10

The Wretched Spawn (2004)

The seams are visible on The Wretched Spawn. It’s a transitional album, one that sees the straight-for-the-jugular intensity of the early Corpsegrinder era start to twist itself into something more technical. This version of the band wouldn’t become fully realized until they teamed up with engineer Erik Rutan for 2006’s Kill, but the groundwork that The Wretched Spawn lays is fascinating in its recklessness. “Festering In The Crypt” and “They Deserve To Die” wield their sonic cruelty with nuance and complexity, and even the blasting, straightforward songs seem to chafe at their restraints. Spawn doesn’t fully cohere, but it’s exciting and restless in a way Cannibal Corpse haven’t always been.

09

A Skeletal Domain (2014)

“Fire up the chainsaw/ Hack their fucking heads off!” is the best singalong moment at any Cannibal Corpse concert. “Kill Or Become” hasn’t left the setlist since 2014, and it never fails to whip the crowd into a frenzy when it reaches its gloriously juvenile chorus. It makes you want to Leeroy Jenkins your way into a scrum of zombies in Left 4 Dead. “Kill Or Become” is the best song on the rock-solid A Skeletal Domain, the album that started the band’s ongoing hot streak. There’s something to be said for professionalism in a long-running band. The current version of Cannibal Corpse knows exactly who they are, and the process they’re undergoing is one of refinement, not reinvention. A Skeletal Domain is symbolic of that effort.

08

Violence Unimagined (2021)

In 2018, Cannibal Corpse guitarist Pat O’Brien was arrested on burglary and assault charges. The details that emerged afterward were troubling, and it soon became clear that O’Brien was dealing with unaddressed mental health issues. O’Brien’s arrest meant his exit from the band, but out of that mess came a silver lining. Erik Rutan, the Hate Eternal guitarist who had been with the band as a producer since 2006, was joining Cannibal Corpse. For death metal guitar nerds, this was the equivalent of Kevin Durant signing with the 73-win Warriors. Rutan’s first Cannibal album as a full member was Violence Unimagined, and it took full advantage of his talents. His shredding, meticulous solos breathed new life into the band, and his perspective as a songwriter broadened their lyrical palette. The pandemic horror of “Condemnation Contagion” might be the first time Cannibal Corpse have engaged with current events on one of their records. With Rutan onboard, it feels like Cannibal will last another three decades.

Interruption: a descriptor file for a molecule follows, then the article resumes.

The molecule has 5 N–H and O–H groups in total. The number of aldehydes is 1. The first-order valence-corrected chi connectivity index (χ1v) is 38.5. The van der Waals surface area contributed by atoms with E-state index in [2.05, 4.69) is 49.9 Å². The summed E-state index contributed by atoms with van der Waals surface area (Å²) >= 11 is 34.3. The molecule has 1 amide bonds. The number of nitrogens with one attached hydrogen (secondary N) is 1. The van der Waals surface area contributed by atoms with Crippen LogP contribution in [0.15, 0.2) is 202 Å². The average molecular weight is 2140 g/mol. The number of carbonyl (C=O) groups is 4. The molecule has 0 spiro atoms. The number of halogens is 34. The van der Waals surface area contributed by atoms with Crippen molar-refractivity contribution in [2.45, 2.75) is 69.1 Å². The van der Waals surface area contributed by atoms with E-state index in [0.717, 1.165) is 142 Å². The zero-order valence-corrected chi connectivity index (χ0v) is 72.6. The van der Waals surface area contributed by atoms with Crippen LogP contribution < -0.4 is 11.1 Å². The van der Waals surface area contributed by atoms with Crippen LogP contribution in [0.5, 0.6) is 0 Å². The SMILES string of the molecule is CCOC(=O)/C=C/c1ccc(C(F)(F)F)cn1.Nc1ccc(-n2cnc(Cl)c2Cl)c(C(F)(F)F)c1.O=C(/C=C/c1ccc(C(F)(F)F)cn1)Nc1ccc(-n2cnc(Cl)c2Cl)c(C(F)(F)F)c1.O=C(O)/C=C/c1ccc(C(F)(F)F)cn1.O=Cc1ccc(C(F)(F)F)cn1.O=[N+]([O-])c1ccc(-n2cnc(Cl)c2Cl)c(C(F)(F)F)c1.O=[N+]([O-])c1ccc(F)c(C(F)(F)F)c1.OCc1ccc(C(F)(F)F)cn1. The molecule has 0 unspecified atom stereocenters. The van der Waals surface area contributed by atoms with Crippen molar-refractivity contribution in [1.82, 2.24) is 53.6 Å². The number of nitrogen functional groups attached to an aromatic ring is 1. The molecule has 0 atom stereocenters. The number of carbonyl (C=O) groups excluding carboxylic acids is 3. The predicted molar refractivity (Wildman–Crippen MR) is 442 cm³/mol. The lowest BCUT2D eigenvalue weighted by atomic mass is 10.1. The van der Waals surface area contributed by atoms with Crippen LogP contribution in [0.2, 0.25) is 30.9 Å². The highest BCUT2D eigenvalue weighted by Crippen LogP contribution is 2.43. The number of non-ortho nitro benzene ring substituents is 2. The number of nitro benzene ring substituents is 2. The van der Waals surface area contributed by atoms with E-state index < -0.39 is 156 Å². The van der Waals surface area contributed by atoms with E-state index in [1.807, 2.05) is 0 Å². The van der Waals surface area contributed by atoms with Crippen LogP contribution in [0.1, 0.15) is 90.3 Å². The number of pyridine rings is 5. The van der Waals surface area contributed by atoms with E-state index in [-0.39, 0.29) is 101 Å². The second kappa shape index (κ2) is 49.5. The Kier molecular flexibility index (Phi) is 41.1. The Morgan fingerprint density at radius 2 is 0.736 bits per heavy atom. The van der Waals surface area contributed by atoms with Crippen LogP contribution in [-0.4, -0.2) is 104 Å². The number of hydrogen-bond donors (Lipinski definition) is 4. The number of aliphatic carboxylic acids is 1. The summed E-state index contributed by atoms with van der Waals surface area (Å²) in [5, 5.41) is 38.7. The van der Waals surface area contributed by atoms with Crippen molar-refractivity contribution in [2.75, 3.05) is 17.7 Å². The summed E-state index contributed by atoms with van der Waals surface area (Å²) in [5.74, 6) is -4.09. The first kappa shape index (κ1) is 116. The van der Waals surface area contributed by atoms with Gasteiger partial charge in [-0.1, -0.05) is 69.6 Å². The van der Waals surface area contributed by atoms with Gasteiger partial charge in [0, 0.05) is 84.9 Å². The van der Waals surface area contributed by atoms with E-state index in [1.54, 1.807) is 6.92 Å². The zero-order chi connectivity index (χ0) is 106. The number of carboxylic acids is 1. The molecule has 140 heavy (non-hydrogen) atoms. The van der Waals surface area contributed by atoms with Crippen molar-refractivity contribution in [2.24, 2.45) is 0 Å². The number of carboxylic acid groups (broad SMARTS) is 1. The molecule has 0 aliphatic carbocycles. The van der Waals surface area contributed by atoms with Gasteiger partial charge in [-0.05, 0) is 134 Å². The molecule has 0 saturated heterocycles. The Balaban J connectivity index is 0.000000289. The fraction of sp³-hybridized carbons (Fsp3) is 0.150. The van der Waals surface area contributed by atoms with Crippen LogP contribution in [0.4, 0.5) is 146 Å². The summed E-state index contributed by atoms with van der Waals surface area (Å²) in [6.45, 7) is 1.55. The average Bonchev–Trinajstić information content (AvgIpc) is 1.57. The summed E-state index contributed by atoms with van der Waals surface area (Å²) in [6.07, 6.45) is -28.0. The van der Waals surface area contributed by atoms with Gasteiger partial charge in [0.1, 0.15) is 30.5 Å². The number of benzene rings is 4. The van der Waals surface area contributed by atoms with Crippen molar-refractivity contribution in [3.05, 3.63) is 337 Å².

07

Eaten Back To Life (1990)

On their debut album, Cannibal Corpse were discovering death metal along with everyone else. Death had just kickstarted the scene in earnest three years earlier with 1987’s Scream Bloody Gore, and the bands following in their wake studied and augmented that album’s blueprint to help mold the nascent genre. Eaten Back To Life sounds raw and primordial in the way a lot of those early death metal albums do, and while it lacks the je ne sais gore that made Cannibal’s later work indelibly their own, it’s still a hell of a ride. The band’s pet lyrical proclivities were already in place, at least. “Edible Autopsy,” “Scattered Remains Splattered Brains,” and “A Skull Full of Maggots” are classic Cannibal Corpse titles, and the fierce, chaotic songs they’re attached to teeter, thrillingly, on the brink of collapse.